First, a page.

United Kingdom

Mortgage re-possessions

Key points

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Graph 1: Over time

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Graph 2: By work status

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Graph 3: By income

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Why this indicator was originally chosen

The 1980s saw a rapid contraction of social housing and expansion of home owners buying their home with the help of a mortgage.  A large part of this was due to the government's 'Right to Buy' policy which allowed council tenants to buy their homes from the local authority. It also left a considerable local variation in the availability of council housing.

With owner occupation at a far higher level, large numbers of people became vulnerable to arrears, re-possession and negative equity during the downturn in the housing market in the early 1990s.  Reduced job security meant that that those with a mortgage were more likely than before to find themselves unable to maintain the repayments on the money they had borrowed.  Falling house prices in the 1990s, a result in part of lower inflation, meant that the home might have to be sold for less than it was bought, leaving the erstwhile owner with a continuing, insupportable debt.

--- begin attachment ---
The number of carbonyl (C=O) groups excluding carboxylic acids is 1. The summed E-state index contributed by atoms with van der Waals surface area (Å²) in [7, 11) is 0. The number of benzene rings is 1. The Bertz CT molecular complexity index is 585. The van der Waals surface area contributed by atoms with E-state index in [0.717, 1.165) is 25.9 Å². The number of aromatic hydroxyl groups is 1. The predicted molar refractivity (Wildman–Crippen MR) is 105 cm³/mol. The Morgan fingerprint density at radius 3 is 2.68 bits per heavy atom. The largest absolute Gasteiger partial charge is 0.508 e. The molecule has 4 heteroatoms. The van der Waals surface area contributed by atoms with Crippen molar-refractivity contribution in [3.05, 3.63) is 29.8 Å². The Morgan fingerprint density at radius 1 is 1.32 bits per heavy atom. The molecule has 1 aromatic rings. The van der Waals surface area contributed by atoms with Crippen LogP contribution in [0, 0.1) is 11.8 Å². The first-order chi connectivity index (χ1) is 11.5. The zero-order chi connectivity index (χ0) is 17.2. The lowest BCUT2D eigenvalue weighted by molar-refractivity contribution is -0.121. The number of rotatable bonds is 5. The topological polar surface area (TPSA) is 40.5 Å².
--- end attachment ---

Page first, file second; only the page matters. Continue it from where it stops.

Although much less of an issue than in the early 1990s, mortgage debts continue to represent a problem for many people, with powerful detrimental effects on standards of living and on stress and potential implications for re-possession.

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Definitions and data sources

The first graph shows two statistics for each year since 1990, namely:

In effect, the trend in the second statistic (claims) is a leading indicator of the likely future trend in the first statistic (actual repossessions).

Note that the graph no longer shows data on the number of households in arrears.  This is because, as from 2008, the Council of Mortgage Lenders (CML) has ceased publishing the relevant data.  And alternative data from the Financial Services Authority (FSA) only goes back to 2007.

The data source for the first graph is Ministry of Justice (MoJ) Mortgage and landlord possession statistics.  Note that, whilst the data on court orders relates to England and Wales, that on actual re-possessions relates to the United Kingdom.  This is because the MoJ actually obtains its re-possessions data from the CML.

The second graph shows the proportion of households with mortgages where the head of the household has the economic status shown.  The total is effectively the proportion of households with mortgages where the head of the household is not in full-time work.  The data is from the household dataset from the English Housing Survey (EHS) and relates to England only.

The third graph shows the number of households with mortgages by level of household income.  For each fifth of the income distribution, the number is divided according to the proportion of their net household income that their mortgage interest repayments represents, namely: less than 25%; between 25 and 50%; and more than 50%.